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AWS D1.5 Bridge Welding Overview For Bridge Rehabilitation

Experts estimate that the United States suffers from a backlog of $123 billion worth of bridge rehabilitation. With the need for welders in the bridge industry, (remember the $123B rehabilitation backlog?), you’ll need to understand AWS D1.5M and D1.5. The following is a high-level overview of bridge welding, bridge maintenance, bridge safety, AWS codes, and the governing agencies responsible.

Bridges are composed of a variety of components that must be fastened or welded together. These can include trusses, latticework, beams, abutments, arches, cables, and anchorages.


AWS D1.5 BRIDGE WELDING OVERVIEW FOR BRIDGE REHABILITATION

The Profile of Bridges in the US

The U.S. has 614,387 bridges, almost 40% of which are 50 years or older. About 56,000 of the nation’s bridges were structurally deficient in 2016 and on average there were 188 million trips across a structurally deficient bridge each day.

While the number of bridges that are in such poor condition as to be considered structurally deficient is decreasing, the average age of America’s bridges keeps going up, and many of the nation’s bridges are approaching the end of their design life. The most recent estimate puts the nation’s backlog of bridge rehabilitation needs at $123 billion.

 

Who Looks after Bridges?

There are a number of agencies and departments that regulate the design, construction, use, and maintenance of bridges in the US. The Federal Highway Administration (FHWA) in the Department of Transportation (DOT) has primary responsibility.

Through its National Highway Program, deficient bridges are replaced with new construction. At the State level, the Association of State Highway and Transportation Officials (AASHTO) works in partnership with the American Welding Society (AWS) to provide the welding standards for bridges.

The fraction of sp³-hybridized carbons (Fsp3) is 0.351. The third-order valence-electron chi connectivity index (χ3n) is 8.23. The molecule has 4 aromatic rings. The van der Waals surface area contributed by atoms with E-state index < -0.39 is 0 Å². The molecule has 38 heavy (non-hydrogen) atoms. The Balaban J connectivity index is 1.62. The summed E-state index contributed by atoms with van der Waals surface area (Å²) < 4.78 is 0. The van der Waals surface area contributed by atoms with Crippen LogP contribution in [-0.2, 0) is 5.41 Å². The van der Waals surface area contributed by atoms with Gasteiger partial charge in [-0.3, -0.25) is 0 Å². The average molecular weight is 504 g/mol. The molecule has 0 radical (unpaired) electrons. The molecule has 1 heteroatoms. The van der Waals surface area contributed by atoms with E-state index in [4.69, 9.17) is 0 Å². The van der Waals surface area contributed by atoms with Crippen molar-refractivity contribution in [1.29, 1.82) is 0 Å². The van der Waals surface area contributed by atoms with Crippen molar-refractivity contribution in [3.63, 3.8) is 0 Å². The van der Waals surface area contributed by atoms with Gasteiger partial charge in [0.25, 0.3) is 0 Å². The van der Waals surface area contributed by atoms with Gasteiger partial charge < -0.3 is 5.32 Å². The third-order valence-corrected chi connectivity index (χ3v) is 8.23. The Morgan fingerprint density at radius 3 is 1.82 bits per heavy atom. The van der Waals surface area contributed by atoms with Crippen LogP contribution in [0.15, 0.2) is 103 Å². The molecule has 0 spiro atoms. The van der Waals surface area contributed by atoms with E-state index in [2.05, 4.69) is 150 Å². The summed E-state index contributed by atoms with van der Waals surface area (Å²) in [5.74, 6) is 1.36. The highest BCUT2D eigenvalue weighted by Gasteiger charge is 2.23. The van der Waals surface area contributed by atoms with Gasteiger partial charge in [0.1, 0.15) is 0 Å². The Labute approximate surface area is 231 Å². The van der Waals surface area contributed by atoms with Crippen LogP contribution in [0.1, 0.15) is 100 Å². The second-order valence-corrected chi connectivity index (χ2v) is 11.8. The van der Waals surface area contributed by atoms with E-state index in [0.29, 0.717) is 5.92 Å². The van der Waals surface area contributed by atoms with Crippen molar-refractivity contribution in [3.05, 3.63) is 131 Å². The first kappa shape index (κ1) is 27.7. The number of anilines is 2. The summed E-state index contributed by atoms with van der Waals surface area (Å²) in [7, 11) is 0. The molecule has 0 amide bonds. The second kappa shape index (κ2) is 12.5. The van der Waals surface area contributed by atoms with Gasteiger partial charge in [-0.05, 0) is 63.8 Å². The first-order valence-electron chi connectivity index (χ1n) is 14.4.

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The Importance of Bridges

The $18 trillion U.S. economy relies on a vast network of roads, bridges, freight rail, ports, electrical grids, and internet provision infrastructures. Since the systems that are currently in place were built decades ago, economists are saying that delays and rising maintenance costs are holding economic performance back.

Economists generally see infrastructure spending as having a significant “multiplier effect,” though estimates differ. One study found that infrastructure investments added as much as $3 to the GDP for every dollar spent.

 

Bridge Safety

Publicly owned bridges are inspected every two years, while some bridges require annual inspection if they meet certain deficiency qualifications. The FHWA provides a detailed standard for Bridge Inspection via the National Bridge Inspection Standards (NBIS). Even so, events such as the I-35 bridge collapse in Minneapolis are very disturbing.

 

Requirements for Bridge Welding

With the need for bridge welders, (remember the $123B backlog?!) you’ll need to understand AWS D1.5M and D1.5. If you know AWS D1.1, you’re ahead of the game. D1.5M and D1.5 only allows hand tools (no power tools) for interpass cleaning while D1.1 allows power tools. D1.5M and D1.5 covers material and design of welded connections, stud welding, workmanship, qualification, fabrication, and inspection.

This code was written jointly with AASHTO, AWS, and industry. The D1.5 Committee (formally known as D1J) consists of AASHTO representatives, industry leaders from both public and private sectors including bridge engineers from DOT’s, fabricators, manufacturers, consultants, Federal Highway Administration, and more.

The actual voting membership of D1J consists of 18 people. The Committee is balanced with six members from AASHTO, six from AWS and six from industry. The Committee is supported by numerous Advisors and Applicants that all contribute with their knowledge and experience.

Once you’ve achieved your certification, be sure to have your company track your continuity with a flexible tool you can access from anywhere. CEI provides ProWrite, both on the local computer and in the cloud for this important function.

Happy bridge welding. Let’s keep building bridges.

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Written by CEI

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